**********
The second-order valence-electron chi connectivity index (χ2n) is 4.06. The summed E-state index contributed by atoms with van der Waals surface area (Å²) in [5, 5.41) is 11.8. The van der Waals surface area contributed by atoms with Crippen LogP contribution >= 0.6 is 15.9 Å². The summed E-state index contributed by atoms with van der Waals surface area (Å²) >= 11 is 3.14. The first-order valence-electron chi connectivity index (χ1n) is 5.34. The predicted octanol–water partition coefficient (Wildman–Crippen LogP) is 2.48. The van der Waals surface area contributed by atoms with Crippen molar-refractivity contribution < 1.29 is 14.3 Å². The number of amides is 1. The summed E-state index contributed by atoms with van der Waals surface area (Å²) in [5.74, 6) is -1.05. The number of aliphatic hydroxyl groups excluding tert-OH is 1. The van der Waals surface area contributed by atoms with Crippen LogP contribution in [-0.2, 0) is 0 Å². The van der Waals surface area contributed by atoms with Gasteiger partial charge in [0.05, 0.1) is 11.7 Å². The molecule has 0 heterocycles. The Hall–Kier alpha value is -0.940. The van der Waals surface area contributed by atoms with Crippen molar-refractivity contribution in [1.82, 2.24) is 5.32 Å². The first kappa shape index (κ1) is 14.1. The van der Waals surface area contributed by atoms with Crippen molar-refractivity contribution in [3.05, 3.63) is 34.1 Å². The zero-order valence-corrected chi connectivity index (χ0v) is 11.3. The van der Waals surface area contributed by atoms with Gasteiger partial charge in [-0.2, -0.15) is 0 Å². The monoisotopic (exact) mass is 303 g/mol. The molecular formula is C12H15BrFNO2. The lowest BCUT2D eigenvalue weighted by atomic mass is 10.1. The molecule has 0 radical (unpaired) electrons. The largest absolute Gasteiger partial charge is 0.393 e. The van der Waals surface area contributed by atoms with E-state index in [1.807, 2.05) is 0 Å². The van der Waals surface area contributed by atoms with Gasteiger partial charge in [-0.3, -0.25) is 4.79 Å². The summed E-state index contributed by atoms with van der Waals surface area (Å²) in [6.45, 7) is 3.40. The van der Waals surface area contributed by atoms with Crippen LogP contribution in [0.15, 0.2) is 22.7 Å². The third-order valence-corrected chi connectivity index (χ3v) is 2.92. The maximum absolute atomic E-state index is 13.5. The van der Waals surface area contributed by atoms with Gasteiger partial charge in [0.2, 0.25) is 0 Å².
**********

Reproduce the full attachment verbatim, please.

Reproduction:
The second-order valence-electron chi connectivity index (χ2n) is 4.06. The summed E-state index contributed by atoms with van der Waals surface area (Å²) in [5, 5.41) is 11.8. The van der Waals surface area contributed by atoms with Crippen LogP contribution >= 0.6 is 15.9 Å². The summed E-state index contributed by atoms with van der Waals surface area (Å²) >= 11 is 3.14. The first-order valence-electron chi connectivity index (χ1n) is 5.34. The predicted octanol–water partition coefficient (Wildman–Crippen LogP) is 2.48. The van der Waals surface area contributed by atoms with Crippen molar-refractivity contribution < 1.29 is 14.3 Å². The number of amides is 1. The summed E-state index contributed by atoms with van der Waals surface area (Å²) in [5.74, 6) is -1.05. The number of aliphatic hydroxyl groups excluding tert-OH is 1. The van der Waals surface area contributed by atoms with Crippen LogP contribution in [-0.2, 0) is 0 Å². The van der Waals surface area contributed by atoms with Gasteiger partial charge in [0.05, 0.1) is 11.7 Å². The molecule has 0 heterocycles. The Hall–Kier alpha value is -0.940. The van der Waals surface area contributed by atoms with Crippen molar-refractivity contribution in [1.82, 2.24) is 5.32 Å². The first kappa shape index (κ1) is 14.1. The van der Waals surface area contributed by atoms with Crippen molar-refractivity contribution in [3.05, 3.63) is 34.1 Å². The zero-order valence-corrected chi connectivity index (χ0v) is 11.3. The van der Waals surface area contributed by atoms with Gasteiger partial charge in [-0.2, -0.15) is 0 Å². The monoisotopic (exact) mass is 303 g/mol. The molecular formula is C12H15BrFNO2. The lowest BCUT2D eigenvalue weighted by atomic mass is 10.1. The molecule has 0 radical (unpaired) electrons. The largest absolute Gasteiger partial charge is 0.393 e. The van der Waals surface area contributed by atoms with E-state index in [1.807, 2.05) is 0 Å². The van der Waals surface area contributed by atoms with Gasteiger partial charge in [-0.3, -0.25) is 4.79 Å². The summed E-state index contributed by atoms with van der Waals surface area (Å²) in [6.45, 7) is 3.40. The van der Waals surface area contributed by atoms with Crippen LogP contribution in [0.15, 0.2) is 22.7 Å². The third-order valence-corrected chi connectivity index (χ3v) is 2.92. The maximum absolute atomic E-state index is 13.5. The van der Waals surface area contributed by atoms with Gasteiger partial charge in [0.2, 0.25) is 0 Å².